With this series we hope to fill an important marketing need, and that corn, cotton, soybean and wheat growers can use the information to survive and prosper.

Last year, there was a large discrepancy in the bottom-line income of farmers. This was based not only on the size of the crops harvested, but also on how well crops were marketed and priced.

When we asked Alan Kluis to begin this series, he said if he was to write about concepts farmers must master to do a better job of marketing, he could write for years. We hope he does and hope that you'll benefit from the series. If you or your local bank, fertilizer dealer or county soybean association needs a marketing speaker or someone to hold a marketing workshop, feel free to contact Alan Kluis at 800-345-7692.

After college I worked as a field representative for the American Soybean Association in Minnesota and Wisconsin. In that capacity, I acted as the host for many trade teams that toured soybean processing plants, university research stations, and feed and food companies in both states.

In 1976 I vividly remember travelling to a farmer meeting in Montevideo, MN, with a group of feed manufacturers from Russia. At the time of the meeting, soybean and corn prices were low and farmers were frustrated. The farmers attending the meeting complained about the low prices and suggested that the government had to do something. One of the farmers suggested that the government had to take control of our farm markets.

The guests from Russia listened and were polite in all of their responses. After the meeting, during the three-hour drive back to Minneapolis, it was interesting to hear the comments of the Russians.

The specific quote I will never forget was: "Do they (American farmers) not know that it is only in nations that farmers have free markets that farmers are not peasants?"

The conversation that night with a group of communists reinforced my free-market beliefs that run very strong to this day. They freely admitted 17 years before the Berlin wall came down that their system was not working and that our economic system, although not perfect or always fair, worked much better.

As we enter the next century, I believe we saw major 30-year lows in the commodity markets during the last year. We're now entering a time of increased volatility, when large price swings can create great opportunities for grain and livestock farmers who are positioned correctly.

I've actively worked as a commodity advisor for over 20 years and look forward to providing you with this upcoming series of educational articles.

Lesson #1: Hedging

If you review a long-term corn and soybean chart you'll see the extreme price volatility that's taken soybean futures prices from just over $9/bu in May 1996 to $4.01/bu in July 1999. These large price swings create additional risk and opportunity for grain and livestock producers. It all depends on how you are positioned.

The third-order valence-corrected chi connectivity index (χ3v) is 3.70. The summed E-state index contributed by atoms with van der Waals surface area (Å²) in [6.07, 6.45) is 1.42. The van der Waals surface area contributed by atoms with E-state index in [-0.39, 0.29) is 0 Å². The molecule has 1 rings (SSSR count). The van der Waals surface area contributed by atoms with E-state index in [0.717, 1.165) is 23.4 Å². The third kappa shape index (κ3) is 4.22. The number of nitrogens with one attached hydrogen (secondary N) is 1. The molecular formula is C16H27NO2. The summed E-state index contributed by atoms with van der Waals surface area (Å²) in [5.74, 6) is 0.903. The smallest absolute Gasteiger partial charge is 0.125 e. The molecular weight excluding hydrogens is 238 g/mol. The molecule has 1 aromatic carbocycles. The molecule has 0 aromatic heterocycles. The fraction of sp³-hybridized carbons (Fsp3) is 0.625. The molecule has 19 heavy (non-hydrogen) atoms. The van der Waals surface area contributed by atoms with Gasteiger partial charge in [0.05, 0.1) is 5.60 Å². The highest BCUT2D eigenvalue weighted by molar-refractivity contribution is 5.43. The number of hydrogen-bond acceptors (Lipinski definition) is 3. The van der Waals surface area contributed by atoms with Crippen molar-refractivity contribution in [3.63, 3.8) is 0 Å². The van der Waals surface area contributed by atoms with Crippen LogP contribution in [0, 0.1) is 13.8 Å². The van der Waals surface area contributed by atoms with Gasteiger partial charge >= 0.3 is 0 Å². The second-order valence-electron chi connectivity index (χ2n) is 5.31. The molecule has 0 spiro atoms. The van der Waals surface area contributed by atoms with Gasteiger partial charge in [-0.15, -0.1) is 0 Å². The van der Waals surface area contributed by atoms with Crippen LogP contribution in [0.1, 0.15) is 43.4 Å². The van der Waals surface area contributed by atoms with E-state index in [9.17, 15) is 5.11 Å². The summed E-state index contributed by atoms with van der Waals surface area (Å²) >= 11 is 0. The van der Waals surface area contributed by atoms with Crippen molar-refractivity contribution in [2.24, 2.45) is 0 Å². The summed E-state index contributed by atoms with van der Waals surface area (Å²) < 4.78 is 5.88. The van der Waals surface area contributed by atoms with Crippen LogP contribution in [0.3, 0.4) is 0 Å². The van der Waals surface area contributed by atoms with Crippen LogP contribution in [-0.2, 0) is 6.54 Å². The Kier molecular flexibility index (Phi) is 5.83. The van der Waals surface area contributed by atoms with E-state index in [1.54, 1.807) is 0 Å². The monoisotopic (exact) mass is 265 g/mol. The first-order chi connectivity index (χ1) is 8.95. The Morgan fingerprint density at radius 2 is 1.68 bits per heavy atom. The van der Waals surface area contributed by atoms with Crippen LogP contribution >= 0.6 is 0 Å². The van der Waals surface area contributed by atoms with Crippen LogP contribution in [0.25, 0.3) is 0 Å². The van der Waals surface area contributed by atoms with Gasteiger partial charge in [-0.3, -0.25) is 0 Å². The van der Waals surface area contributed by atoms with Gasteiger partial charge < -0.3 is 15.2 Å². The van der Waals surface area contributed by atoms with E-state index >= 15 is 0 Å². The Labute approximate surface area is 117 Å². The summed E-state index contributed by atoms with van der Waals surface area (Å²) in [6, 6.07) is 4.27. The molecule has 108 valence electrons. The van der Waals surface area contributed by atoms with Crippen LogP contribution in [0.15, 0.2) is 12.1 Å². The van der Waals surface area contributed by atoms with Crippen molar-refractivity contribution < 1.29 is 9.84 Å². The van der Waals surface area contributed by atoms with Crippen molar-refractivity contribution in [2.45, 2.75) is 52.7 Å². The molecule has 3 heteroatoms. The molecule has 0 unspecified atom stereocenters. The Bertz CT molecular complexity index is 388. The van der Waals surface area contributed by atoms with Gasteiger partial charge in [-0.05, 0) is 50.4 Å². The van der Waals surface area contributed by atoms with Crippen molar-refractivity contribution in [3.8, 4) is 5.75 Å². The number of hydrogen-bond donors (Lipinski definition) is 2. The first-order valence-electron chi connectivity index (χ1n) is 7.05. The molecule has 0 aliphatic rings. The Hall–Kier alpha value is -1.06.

The need to protect against these huge price swings is why farmers should understand hedging and how they can transfer price risk. Under the current Freedom to Farm ag policy, understanding how to transfer risk has become more important than ever.

Here's an example of selling futures to lock in a profit. Let's take a real-life example of an Iowa corn and soybean farmer who rented an additional 500 acres of land in November 1998 for the 1999 crop year. That increased his total soybean acreage to 1,000 acres. With bigger rent payments due and a larger operating note at the bank, he decided to hedge and lock in the price on 25 bu/acre (25,000 bu) for delivery in December 1999 or January 2000.

On Nov. 30, 1998, he called his commodity broker and sold short five contracts (25,000 bu) of January 2000 Chicago Board of Trade (CBOT) soybean futures at $6.25/bu. By selling short on these contracts, he locked in a set price for that 25,000 bu.

If dry weather or an early freeze had rallied soybean futures sharply higher, he'd have still been locked into the $6.25 CBOT futures price. By selling the futures, he took away the downside price risk and also the potential opportunity to benefit from higher prices if values went higher later.

On Dec. 1, 1999, the Iowa farmer closed out his hedge by buying five January futures contracts. He also sold the cash soybeans because the basis at his local elevator had improved from 70 cents under the January futures at harvest to just 35 cents. By placing the hedge into the January futures and waiting for the basis to pull in, he gained over 40 cents /bu. He also prefers to haul in December, when he doesn't have to worry about road postings and long lines at the elevator.

As the summary at right illustrates, he locked in a local price of about $5.90/bu after the local basis bids from the January CBOT futures price are deducted.

Hedging works because futures and cash prices tend to move together. By placing the hedge into the January CBOT futures, he could wait for basis improvement into December before selling his cash soybeans and lifting the hedge.

This example explains why he made a good marketing decision on 50% of his anticipated soybean crop. If futures had moved sharply higher because of a drought scare, he could have sold the last 50% into that higher market. As it turned out in 1999, the 95 cents loan deficiency payment added to his $5.88 selling price, creating a profitable year of soybean farming.

The next issue will cover long hedges, locking in inputs, locking in feed or fuel costs and replacing cash sales with long futures positions. ?